Seventeen Basic Techniques for a Code Review Checklist

It is code review time. Some of you would rather avoid the code review process. Whether you are new to programming or an experienced programmer, the code review is a shared learning experience for all involved. Rather than talk about “code review process best practices,” I share with you coding techniques I use to change code review from WTFs (What’s That For?) into WOWs (Wonderful! Oh! Wow!).

Wonderful! Oh! Wow! from Unsplash

My Approach to the Code Review Process

The anticipation of a code review process causes us to raise our game because we open-up our code for other programmers to see (criticize). It may look, feel, and bark like criticism. And just maybe it is. But like a bar fight, it is a chance for you to grow and bond with your team-mates. (seriously)

I have a Code Review checklist I use for the review of my code as well when I am on the other side as a Code Reviewer. That Code Review checklist is the basis for the techniques I share with you in this article.

Becoming a better programmer is a continuous process. The more code you write, the better you become. Good ways to become a better programmer are:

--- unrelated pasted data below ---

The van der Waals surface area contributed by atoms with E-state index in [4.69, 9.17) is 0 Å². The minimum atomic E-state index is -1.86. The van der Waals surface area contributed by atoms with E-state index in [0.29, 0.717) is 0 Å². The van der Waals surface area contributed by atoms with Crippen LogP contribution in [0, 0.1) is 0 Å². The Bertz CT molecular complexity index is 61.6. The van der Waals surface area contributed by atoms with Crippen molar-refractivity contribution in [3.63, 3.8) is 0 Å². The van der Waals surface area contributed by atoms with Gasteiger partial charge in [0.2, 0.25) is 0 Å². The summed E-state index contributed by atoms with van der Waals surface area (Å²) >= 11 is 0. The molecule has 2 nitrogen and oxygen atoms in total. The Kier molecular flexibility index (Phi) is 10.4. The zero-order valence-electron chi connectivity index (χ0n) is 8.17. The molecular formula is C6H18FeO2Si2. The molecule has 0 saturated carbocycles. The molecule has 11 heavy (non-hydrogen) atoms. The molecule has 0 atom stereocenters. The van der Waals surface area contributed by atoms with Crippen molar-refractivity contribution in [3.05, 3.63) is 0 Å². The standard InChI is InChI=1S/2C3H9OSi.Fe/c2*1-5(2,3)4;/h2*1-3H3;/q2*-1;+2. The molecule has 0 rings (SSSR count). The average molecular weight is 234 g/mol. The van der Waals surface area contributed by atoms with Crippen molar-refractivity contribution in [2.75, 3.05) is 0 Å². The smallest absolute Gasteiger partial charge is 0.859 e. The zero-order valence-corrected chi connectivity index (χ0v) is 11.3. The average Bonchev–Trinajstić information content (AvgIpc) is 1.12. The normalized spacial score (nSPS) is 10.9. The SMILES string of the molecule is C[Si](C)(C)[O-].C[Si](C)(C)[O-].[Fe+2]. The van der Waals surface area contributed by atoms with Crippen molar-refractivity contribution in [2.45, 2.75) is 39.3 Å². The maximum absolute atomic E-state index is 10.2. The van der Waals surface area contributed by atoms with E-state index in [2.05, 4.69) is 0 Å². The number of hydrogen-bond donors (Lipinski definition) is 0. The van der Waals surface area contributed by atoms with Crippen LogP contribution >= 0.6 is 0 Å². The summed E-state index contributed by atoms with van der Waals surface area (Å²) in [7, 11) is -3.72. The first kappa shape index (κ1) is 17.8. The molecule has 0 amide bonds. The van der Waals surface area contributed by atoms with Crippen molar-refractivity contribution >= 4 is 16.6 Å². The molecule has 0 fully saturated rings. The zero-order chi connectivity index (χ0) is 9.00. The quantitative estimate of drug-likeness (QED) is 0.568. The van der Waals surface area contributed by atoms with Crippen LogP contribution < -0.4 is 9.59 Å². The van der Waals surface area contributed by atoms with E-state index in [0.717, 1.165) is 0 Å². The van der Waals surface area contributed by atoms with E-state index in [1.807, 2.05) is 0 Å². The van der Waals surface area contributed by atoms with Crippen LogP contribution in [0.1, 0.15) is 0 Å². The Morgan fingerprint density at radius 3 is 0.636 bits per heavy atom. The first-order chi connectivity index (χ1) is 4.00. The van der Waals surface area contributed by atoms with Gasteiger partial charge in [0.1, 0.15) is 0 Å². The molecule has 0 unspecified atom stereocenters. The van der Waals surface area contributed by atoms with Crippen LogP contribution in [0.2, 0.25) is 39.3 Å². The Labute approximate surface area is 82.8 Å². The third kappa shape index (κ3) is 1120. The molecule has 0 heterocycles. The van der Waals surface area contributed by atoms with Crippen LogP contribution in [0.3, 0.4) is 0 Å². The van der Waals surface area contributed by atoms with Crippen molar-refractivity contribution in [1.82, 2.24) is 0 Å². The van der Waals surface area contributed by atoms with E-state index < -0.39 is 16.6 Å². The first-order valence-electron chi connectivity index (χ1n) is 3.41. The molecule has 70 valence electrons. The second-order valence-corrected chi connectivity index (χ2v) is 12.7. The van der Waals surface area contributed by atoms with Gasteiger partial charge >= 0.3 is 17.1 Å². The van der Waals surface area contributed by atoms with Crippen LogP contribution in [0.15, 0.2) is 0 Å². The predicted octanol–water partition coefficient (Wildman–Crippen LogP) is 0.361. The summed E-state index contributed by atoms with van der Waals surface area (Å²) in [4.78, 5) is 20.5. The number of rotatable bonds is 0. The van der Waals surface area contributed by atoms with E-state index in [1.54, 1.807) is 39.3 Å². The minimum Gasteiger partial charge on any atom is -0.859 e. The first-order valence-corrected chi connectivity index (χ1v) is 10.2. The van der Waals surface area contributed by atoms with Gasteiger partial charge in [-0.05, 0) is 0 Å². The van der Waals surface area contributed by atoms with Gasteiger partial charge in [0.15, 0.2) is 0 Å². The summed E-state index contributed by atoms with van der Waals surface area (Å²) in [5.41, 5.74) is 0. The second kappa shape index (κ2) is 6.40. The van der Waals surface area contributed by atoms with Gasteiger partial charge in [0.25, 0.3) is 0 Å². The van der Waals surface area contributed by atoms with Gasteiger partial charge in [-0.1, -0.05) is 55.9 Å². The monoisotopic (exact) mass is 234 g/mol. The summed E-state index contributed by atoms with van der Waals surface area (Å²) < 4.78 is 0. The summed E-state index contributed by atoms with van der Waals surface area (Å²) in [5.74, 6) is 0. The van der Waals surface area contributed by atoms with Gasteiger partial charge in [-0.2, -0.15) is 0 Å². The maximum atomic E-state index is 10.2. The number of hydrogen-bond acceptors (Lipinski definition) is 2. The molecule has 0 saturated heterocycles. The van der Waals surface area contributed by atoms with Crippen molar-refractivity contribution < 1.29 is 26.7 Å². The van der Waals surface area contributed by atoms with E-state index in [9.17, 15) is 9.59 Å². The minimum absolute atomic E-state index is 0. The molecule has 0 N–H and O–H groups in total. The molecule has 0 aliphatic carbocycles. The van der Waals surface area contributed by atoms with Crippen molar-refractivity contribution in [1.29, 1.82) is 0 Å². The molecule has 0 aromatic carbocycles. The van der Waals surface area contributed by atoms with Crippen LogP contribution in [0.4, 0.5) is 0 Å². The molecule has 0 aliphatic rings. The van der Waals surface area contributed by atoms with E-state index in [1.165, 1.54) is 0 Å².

1. Review at least two different codes and styles per week. Just skim the code for patterns, cute tricks, and new language features. Go deeper, if you see something that tugs at you.
  2. Join a company with experienced programmers that can mentor you. See #1 above.
  3. Collaborate with other coders on an open-source project; See #1 above.
  4. Experiment with new features and styles; See #1 above.
  5. Track the evolution of new releases of the language and supporting packages, libraries, and APIs.

I do not presume that I will make you a great programmer. (Though I sincerely hope you do.) Instead, I focus on coding techniques that I found over the years that helped me write better code and be a better code reviewer. (IMHO!)

In my examples, I focus on what you need to do to create code in Python and PyCharm to best position yourself in my code review checklist.

Note: These” get ready for a useful code review” techniques are usually both IDE and language independent. Most are techniques advice that can help you in any language.

I hope to show with this article that you can turn pain into gain. Instead, the code review is an opportunity to share new coding techniques or turn the table on the reviewers. I recommend the former course of action.

These Code Review Checklist techniques are in addition to the previously discussed 21 coding techniques; I posted earlier. They are from my personal Code Review Checklist.

What is Photonai?

I share the seventeen techniques I use before a code review of my changes to Photonai. There are Python code examples for some of these techniques. I also show how to personalize Pycharm for some of these techniques for your projects.